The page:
John woke up early and prayed that Edy could have peace. That's really all we wanted - life if possible, but peace as well.  She was only 10. It was in finding her, I found Col Potter - and more than 30 fosters made their way to new homes - with her 'training'.

Just last month, when we adopted Darby, we laughed at how Edy was the perfect cairn. Only she would back away from a groundhog cause her daddy told her to.  And she was perfect - an imp and scallywag - in every way but longevity.

Dont take your pets for granted - give them a hug. Edy was our second youngest and this came out of the blue.

Thanks for all your prayers, I know I have to accept this, its just very hard.
Corinne, John and Jack
Duncan Punkin (I miss my girly)
Miss Maggie (who will play with me now?)
Flynn (I lost my running pal)
& Darby (I want to be just like Edy)

Thursday, July 7, 2011

No Jumping: A Positive Training Article by Victoria Stilwell

A great article and advice from Victoria Stillwell (It's Me or The Dog) on jumping when greeting visitors, etc.  

Monday, July 4, 2011

Abbie and Gem Wish All a Happy Fourth of July!

Well, we weren't born free, but we sure are free now!
Happy and safe 4th of July to everyone at Col. Potter.
We are wondering if we'll get our teeth into a hamburger today!
Be careful with the fireworks!

Love, Abbie & Gem (Susan's girls)
Long Island, N.Y.

Saturday, July 2, 2011

Rook's Happy Ever After

Col Potter is an awesome organization and I wanted to share our happy ever after story with you. A year ago, we adopted Rook when she was 10 months old rom Col Potter. 

She is a wonderful, loving, playful, intelligent, sweet, beautiful dog. She is a joy and we love her dearly. You could not ask for a better little girl. She loves to play with stuffed or unstuffed soft toys and always has one in her mouth or near by and runs around the yard with a toy in her mouth. 

She also loves to go for walks and will happily step into her harness one paw at a time for the pleasure of going on an outing. She has excellent walking manners except when a squirrel races by or a bunny hops across the way or a bird dares to land nearby.

Rook became fast friends with Bilbo, our male Cairn who is over 13 years old. Bilbo tires easily and Rook's energy was unstoppable so we decided Rook would flourish with another playmate closer to her age. We adopted another female Cairn who was 6 months old and her Mom and Dad did not want her because she was a handful with boundless energy. Rook looks out for her fursibs and they play for hours on end. The girls wrestle with Bilbo like little pups with their Mom. They do play bows and jump over him and sit on their haunches and bat him in the face and he plays back. He is almost twice their size, but he is very gentle with them and lays on the floor and lets them climb all over him and gently mouths them pulling at their ears. The girls look out for Bilbo and let him nap when he is tired, but when it is dinner time, they wake him up. When it is time for a walk, they call him to get his leash on. It is so sweet.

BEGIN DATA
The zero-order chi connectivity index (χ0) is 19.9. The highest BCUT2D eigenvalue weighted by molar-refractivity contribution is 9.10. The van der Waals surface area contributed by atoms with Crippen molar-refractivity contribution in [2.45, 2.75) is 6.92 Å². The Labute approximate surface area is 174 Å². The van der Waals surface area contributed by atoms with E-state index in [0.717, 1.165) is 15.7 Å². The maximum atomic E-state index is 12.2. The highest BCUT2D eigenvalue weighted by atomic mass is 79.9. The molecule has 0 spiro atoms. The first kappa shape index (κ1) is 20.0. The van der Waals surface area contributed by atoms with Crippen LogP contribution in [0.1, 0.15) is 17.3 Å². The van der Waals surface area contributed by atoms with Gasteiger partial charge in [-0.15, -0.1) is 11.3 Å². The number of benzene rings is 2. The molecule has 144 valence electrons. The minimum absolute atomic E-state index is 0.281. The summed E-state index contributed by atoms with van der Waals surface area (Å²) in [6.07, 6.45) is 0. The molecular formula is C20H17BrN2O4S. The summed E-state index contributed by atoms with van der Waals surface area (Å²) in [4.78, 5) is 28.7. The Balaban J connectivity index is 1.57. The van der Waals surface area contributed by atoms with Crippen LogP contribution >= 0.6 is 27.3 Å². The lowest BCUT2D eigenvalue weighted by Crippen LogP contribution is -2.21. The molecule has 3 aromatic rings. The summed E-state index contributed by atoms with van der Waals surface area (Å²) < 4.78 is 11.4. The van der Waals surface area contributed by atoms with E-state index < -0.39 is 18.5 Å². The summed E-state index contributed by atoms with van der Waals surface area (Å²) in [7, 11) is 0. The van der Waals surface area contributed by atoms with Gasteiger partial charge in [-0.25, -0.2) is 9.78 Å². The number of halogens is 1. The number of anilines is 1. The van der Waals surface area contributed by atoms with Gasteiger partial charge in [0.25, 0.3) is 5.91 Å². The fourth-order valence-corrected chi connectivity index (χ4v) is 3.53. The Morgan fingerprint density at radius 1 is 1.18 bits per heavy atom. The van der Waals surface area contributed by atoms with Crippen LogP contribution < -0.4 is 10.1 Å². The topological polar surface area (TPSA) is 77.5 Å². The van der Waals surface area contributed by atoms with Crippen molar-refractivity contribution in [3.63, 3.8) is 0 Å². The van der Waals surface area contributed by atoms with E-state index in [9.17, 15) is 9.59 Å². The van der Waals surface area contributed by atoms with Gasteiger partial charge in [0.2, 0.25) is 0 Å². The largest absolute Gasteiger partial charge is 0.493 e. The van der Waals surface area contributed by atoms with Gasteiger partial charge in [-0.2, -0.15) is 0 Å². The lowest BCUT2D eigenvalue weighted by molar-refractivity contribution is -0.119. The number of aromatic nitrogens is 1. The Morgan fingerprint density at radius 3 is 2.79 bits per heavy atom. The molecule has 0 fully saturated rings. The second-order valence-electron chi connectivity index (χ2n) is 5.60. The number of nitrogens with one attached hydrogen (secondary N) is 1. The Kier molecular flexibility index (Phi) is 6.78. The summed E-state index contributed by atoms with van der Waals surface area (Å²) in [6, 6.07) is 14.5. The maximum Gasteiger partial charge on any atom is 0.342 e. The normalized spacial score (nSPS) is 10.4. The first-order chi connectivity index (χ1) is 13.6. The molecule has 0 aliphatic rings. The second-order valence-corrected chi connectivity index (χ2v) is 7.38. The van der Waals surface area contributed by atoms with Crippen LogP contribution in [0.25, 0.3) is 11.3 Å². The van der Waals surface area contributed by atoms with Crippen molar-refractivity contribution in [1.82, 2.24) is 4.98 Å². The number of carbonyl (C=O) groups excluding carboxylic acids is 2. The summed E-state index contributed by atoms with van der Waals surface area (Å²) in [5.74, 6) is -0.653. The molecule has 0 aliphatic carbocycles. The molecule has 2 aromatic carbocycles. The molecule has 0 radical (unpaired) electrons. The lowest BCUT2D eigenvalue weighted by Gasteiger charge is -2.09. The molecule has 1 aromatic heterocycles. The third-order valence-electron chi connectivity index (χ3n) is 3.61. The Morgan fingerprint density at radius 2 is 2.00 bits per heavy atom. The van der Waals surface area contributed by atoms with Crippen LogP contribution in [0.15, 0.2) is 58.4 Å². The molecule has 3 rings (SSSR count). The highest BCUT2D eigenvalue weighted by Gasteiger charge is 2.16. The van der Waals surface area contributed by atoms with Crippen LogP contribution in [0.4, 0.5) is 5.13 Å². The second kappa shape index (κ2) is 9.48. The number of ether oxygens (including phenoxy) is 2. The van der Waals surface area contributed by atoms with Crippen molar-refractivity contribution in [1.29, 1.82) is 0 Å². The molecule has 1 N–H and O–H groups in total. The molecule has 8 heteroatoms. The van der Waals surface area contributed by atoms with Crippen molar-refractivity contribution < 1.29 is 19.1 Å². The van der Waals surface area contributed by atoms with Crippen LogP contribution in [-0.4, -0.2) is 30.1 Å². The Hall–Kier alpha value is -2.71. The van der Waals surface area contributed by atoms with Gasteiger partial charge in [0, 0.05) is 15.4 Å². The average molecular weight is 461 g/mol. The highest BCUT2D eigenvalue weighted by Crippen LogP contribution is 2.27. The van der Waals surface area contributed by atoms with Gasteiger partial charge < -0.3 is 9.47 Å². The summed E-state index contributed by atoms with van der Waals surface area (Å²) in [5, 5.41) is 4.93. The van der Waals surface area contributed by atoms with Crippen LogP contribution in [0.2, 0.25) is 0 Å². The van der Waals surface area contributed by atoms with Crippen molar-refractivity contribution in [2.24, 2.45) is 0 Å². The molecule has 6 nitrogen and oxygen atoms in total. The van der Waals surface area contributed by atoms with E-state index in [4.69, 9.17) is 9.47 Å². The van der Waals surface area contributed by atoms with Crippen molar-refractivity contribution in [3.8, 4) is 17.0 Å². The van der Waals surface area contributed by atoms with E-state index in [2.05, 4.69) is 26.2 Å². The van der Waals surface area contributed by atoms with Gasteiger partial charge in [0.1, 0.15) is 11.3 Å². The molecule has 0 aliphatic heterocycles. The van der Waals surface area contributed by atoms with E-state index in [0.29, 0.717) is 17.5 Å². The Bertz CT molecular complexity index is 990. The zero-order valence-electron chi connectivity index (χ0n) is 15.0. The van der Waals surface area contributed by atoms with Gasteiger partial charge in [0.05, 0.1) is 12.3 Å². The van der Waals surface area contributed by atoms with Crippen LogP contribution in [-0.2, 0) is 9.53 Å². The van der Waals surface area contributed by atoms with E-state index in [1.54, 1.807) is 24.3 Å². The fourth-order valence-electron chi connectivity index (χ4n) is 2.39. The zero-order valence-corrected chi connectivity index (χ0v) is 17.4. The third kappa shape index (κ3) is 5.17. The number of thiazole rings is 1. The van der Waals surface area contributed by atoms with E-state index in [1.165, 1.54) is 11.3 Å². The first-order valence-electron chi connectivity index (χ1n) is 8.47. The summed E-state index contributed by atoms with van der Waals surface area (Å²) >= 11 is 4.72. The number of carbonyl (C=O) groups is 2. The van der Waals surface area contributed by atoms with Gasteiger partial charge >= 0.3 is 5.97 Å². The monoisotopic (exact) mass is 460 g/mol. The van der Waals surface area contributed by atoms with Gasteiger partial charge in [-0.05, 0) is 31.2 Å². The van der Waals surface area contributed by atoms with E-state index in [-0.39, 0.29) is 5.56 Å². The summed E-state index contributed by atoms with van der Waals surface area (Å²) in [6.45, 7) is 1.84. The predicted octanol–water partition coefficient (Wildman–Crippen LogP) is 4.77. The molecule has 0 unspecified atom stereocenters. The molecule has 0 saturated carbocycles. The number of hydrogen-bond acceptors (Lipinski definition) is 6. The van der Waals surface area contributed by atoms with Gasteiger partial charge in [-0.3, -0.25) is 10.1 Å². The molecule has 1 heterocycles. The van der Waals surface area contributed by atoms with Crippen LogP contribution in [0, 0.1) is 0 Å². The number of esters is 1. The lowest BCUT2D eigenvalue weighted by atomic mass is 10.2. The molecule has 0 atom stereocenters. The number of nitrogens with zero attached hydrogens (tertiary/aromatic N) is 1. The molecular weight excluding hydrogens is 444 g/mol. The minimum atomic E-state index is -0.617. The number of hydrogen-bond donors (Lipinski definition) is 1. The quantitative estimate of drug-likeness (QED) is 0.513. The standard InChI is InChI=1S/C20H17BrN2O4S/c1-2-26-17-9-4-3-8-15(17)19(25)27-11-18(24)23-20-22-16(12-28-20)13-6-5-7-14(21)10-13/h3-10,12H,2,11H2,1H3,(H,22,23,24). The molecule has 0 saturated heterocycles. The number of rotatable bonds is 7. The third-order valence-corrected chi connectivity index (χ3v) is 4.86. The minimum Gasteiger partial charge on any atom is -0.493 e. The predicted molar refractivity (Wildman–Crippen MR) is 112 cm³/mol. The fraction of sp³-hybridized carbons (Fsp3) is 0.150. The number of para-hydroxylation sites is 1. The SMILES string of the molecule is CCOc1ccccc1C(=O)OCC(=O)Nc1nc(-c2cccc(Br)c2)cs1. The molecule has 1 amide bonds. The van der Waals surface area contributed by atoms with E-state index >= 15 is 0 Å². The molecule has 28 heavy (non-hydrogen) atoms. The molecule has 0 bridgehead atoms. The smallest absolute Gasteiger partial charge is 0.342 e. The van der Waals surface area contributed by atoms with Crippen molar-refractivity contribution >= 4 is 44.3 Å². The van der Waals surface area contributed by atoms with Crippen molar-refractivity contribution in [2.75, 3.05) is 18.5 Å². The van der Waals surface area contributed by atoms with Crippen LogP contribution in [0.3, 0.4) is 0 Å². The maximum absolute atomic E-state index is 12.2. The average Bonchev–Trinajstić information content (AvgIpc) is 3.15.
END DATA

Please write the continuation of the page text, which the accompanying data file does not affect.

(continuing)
Because Cairns are such wonderful dogs and bring such much joy into our home we went back to Col Potter and adopted Jaden (aka Spinach) an 8 month old female. Jaden has fit perfectly into our family. She is sweet and loving, beautiful, inquisitive and full of energy and gets into everything. She loves to explore. The dogs all get along fantastically. They play and wrestle together and chase each other around the yard. They also dig holes together. We are not sure what they are looking for, but the 4 dogs dig together so they must be smelling something in the dirt or they are trying to dig their way to China(LoL!!) Jaden loves nylabones and balls. She loves to throw the ball in the air and runs and chases it. The other furkids now play with the balls that had been laying dormant in the yard. I guess Jaden was taught what to do with a ball. When we go for our daily walk, Jaden walks side by side with Rook. At first Jaden was afraid of vehicles and noises, but with Rook at her side, Jaden is now enjoying the adventures we go on each day. Ron walks in front with the Rook and jaden and I wlak in back with Bilbo and Georgie and both Jaden and Rook look back to be sure we do not get lost.

Col Potter is a wonderful oganization that has helped so many Cairns. We want to thank the organization for bringing these wonderful dogs into our homes and enriching our lives. Each and every volunteer makes a huge difference in the life of a dog. God bless you all.

- DeAnne and Ron E

Zeus and Zoe: Cairn Playtime